The joys of motherhood: a novel

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G. Braziller, 1979 - Fiction - 224 pages
87 Reviews
"A rich, multilayered work of fiction, full of drama and written with deceptive simplicity." Essence

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Buchi Emecheta is a very expressive writer. - Goodreads
Disappointing ending. - Goodreads
Truly an apt selection for me. - Goodreads
Kind of a stock writing style. - Goodreads
Buchi Emecheta is a wonderful wonderful writer. - Goodreads
It's a real page turner. - Goodreads

Review: The Joys of Motherhood

User Review  - Chris - Goodreads

Very glad I stuck this one out. The writing style has the feel of an oral story, which to this Canadian reader was at times tedious - heavy dialogue exposition, not what I tend to think of as "good ... Read full review

Review: The Joys of Motherhood

User Review  - Marie - Goodreads

I loved this book. Nnu Ego's story was truly captivating. more like ''the many pains of motherhood'' but i enjoyed every page. Buchi Emecheta's detailed expression of what resembles the lives of many Nnu Egos in Nigeria, and in Africa kept me glued to every page. Read full review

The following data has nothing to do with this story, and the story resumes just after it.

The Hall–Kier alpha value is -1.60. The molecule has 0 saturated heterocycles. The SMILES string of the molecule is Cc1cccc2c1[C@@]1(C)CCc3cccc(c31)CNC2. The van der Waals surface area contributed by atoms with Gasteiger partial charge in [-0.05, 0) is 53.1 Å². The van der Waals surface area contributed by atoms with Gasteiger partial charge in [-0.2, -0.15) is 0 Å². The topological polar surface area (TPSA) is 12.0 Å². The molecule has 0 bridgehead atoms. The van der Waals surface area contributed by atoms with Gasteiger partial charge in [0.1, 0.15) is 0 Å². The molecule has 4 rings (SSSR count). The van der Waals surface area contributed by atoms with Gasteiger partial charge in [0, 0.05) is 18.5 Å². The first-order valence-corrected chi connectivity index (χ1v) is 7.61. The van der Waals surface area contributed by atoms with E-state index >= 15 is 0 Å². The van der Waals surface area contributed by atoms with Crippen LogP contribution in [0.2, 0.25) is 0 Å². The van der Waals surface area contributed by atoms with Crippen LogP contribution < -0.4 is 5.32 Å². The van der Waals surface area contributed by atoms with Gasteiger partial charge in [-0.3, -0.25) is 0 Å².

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About the author (1979)

Buchi Emecheta, 1944 - Native Nigerian writer Buchi Emecheta was born in 1944 near Lagos. She emigrated to London in 1960 where she pursued a career as a social worker and subsisted in the profession for several years. She began to write to fulfill her growing need to express herself artistically and to support her family financially. Her first two novels centered on life in London as a member of the working class. But her true strength as a novelist flourished as she explored her roots and focused upon the psychological impact of African women struggling with timeworn issues of male domination, economic exploitation, racism, and colonialism in twentieth-century Africa. The Joys of Motherhood (1979) is considered by most as her best novel, exploring the life a woman consumed by demands imposed by society upon motherhood. Her novel The Rape of Shavi (1983) concerns the continued exploitation of Africa by European factions. Emecheta continues to live and write in London.

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